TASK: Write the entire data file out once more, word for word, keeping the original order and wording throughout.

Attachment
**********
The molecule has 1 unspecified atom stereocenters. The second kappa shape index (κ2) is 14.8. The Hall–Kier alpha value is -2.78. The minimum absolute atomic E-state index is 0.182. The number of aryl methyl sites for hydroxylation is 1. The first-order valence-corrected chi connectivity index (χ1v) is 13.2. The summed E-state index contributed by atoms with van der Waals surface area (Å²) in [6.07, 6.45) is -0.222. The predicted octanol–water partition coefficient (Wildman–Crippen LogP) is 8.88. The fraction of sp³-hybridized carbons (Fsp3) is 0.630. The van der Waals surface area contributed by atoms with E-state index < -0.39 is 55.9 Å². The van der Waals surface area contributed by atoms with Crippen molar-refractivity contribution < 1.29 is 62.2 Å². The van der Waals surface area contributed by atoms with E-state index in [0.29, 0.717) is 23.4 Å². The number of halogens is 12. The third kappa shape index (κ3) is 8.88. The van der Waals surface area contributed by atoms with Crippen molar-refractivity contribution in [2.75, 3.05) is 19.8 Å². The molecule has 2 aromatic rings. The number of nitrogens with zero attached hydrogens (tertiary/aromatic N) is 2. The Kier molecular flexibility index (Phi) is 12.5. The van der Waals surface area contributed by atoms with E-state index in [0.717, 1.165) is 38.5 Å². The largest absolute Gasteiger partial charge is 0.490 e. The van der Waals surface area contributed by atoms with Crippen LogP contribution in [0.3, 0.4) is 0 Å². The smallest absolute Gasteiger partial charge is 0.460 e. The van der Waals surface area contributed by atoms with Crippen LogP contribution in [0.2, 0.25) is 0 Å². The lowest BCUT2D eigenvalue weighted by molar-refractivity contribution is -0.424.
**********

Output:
The molecule has 1 unspecified atom stereocenters. The second kappa shape index (κ2) is 14.8. The Hall–Kier alpha value is -2.78. The minimum absolute atomic E-state index is 0.182. The number of aryl methyl sites for hydroxylation is 1. The first-order valence-corrected chi connectivity index (χ1v) is 13.2. The summed E-state index contributed by atoms with van der Waals surface area (Å²) in [6.07, 6.45) is -0.222. The predicted octanol–water partition coefficient (Wildman–Crippen LogP) is 8.88. The fraction of sp³-hybridized carbons (Fsp3) is 0.630. The van der Waals surface area contributed by atoms with E-state index < -0.39 is 55.9 Å². The van der Waals surface area contributed by atoms with Crippen molar-refractivity contribution < 1.29 is 62.2 Å². The van der Waals surface area contributed by atoms with E-state index in [0.29, 0.717) is 23.4 Å². The number of halogens is 12. The third kappa shape index (κ3) is 8.88. The van der Waals surface area contributed by atoms with Crippen molar-refractivity contribution in [2.75, 3.05) is 19.8 Å². The molecule has 2 aromatic rings. The number of nitrogens with zero attached hydrogens (tertiary/aromatic N) is 2. The Kier molecular flexibility index (Phi) is 12.5. The van der Waals surface area contributed by atoms with E-state index in [0.717, 1.165) is 38.5 Å². The largest absolute Gasteiger partial charge is 0.490 e. The van der Waals surface area contributed by atoms with Crippen LogP contribution in [0.3, 0.4) is 0 Å². The smallest absolute Gasteiger partial charge is 0.460 e. The van der Waals surface area contributed by atoms with Crippen LogP contribution in [0.2, 0.25) is 0 Å². The lowest BCUT2D eigenvalue weighted by molar-refractivity contribution is -0.424.